University of Limerick Institutional Repository

Biochar from biomass and waste

DSpace Repository

Show simple item record Kwapinski, Witold Byrne, Corinna M.P. Kryachko, Ekaterina Wolfram, Przemyslaw Adley, Catherine C. Leahy, James J. Novotny, Etelvino Henrique Hayes, Michael H.B. 2010-07-29T16:01:30Z 2010-07-29T16:01:30Z 2010
dc.description peer-reviewed en_US
dc.description.abstract There is an increasing realisation that biomass and organic wastes are valuable feedstocks for second generation biorefining processes that give rise to platform chemicals to substitute for dwindling petrochemical resources, and for pyrolysis processes that produce syngas, bio-oil, and biochar from biomass, organic wastes, and the biorefining residuals of the future. The experimental work described has focused on physical properties and compositions of biochars produced from miscanthus (Miscanthus x giganteus), willow (Salix spp) and pine (Pinus sylvestris) at 500°C and at 400, 500, and 600°C in the case of the miscanthus. Although the morphologies of the cell structures were maintained in the pyrolysis, the surface area of the miscanthus biochar was greatly increased by heating at 600°C for 60 min. Nuclear magnetic resonance spectra showed the disappearance of evidence for the carbohydrate and lignin plant components as the pyrolysis temperature was raised, and the compositions of miscanthus biochars after heating for 10 and for 60 min at 600°C were very similar and composed of fused aromatic structures and with no traces of the aliphatic components in the starting materials. In greenhouse and growth chamber experiments the growth of maize (Zea mays L) seedlings was found to be inhibited by soil amendments with biochar from miscanthus formed at 400°C for 10 min, but stimulated by miscanthus char formed at 600°C for 60 min. In the course of discussion the relevance of the results obtained is related to the roles that soil amendments with biochar can have on soil fertility, carbon sequestration, on the emissions of greenhouse gases from soil, on fertilizer requirements, and on waste management. It is clear that biochar soil amendments can have definite agronomic and environmental benefits, but it will be essential to have clear guidelines for biochar production from various feedstocks and under varying pyrolysis parameters. It will be equally important to have a classification system for biochars that clearly indicate the product compositions that will meet acceptable standards. A case can be made for sets of standard biochars from different substrates that meet the required criteria. en_US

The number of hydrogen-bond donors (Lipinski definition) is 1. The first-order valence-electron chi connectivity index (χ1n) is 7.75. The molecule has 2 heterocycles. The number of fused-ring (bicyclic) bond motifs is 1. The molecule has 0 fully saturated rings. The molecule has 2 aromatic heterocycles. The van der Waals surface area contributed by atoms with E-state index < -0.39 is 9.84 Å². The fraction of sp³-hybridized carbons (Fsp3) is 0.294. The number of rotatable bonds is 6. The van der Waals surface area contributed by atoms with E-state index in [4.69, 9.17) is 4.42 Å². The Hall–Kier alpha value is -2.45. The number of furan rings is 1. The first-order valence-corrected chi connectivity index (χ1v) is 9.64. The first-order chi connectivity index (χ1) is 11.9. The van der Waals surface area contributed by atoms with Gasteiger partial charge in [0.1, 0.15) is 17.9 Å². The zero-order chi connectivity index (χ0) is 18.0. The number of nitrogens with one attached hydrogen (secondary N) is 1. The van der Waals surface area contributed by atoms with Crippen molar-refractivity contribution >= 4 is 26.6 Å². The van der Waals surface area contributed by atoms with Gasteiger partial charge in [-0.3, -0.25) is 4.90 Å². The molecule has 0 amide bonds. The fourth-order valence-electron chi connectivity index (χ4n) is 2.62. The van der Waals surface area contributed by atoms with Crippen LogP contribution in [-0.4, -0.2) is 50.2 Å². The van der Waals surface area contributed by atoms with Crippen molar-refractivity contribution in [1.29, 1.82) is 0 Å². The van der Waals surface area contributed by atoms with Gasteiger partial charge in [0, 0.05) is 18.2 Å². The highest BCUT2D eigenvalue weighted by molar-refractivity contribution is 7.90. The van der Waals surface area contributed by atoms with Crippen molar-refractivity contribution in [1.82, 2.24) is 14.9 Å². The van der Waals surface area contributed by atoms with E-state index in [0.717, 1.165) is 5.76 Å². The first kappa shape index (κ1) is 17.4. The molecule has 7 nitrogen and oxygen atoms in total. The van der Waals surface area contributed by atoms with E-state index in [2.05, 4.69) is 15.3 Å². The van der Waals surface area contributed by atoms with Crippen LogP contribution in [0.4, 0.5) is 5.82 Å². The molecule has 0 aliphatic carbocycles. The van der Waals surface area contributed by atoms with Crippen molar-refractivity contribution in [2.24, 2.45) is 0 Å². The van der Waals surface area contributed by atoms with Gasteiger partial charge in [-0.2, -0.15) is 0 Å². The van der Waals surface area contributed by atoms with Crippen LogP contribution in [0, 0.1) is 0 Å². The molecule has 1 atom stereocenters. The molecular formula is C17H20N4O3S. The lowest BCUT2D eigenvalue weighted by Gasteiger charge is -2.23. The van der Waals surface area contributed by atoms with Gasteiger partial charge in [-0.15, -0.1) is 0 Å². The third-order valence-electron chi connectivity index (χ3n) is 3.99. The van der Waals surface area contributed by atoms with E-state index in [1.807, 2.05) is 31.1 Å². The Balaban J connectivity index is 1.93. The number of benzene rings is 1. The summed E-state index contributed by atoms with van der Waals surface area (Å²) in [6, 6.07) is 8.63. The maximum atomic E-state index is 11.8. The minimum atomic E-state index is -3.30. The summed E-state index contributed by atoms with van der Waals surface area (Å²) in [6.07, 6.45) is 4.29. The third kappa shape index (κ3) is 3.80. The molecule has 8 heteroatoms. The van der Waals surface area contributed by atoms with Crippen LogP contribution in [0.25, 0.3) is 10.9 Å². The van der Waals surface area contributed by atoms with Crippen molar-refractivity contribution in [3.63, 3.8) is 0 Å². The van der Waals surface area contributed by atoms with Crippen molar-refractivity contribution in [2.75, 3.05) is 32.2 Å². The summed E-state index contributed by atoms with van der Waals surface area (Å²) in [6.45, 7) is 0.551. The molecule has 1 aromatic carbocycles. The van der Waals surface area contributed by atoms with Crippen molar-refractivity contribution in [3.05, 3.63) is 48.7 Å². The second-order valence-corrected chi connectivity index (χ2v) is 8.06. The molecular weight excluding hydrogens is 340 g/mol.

dc.language.iso eng en_US
dc.publisher Springer Netherlands en_US
dc.relation info:eu-repo/grantAgreement/EC/FP7/227248
dc.relation.ispartofseries Journal Waste and Biomass Valorization;1/ 2/ p177-189
dc.subject biochar en_US
dc.subject biomass en_US
dc.subject bio-waste en_US
dc.subject pyrolysis en_US
dc.subject thermal conversion en_US
dc.subject plant growth en_US
dc.subject carbon sequestration en_US
dc.title Biochar from biomass and waste en_US
dc.type info:eu-repo/semantics/article en_US
dc.type.supercollection all_ul_research en_US
dc.type.supercollection ul_published_reviewed en_US
dc.type.restriction none en
dc.contributor.sponsor ERC
dc.contributor.sponsor EI
dc.contributor.sponsor SFI
dc.relation.projectid 06/CP/E007
dc.relation.projectid CC/2009/1305C
dc.relation.projectid FP7/2007-2013
dc.rights.accessrights info:eu-repo/semantics/openAccess

Files in this item

This item appears in the following Collection(s)

Show simple item record

Search ULIR


My Account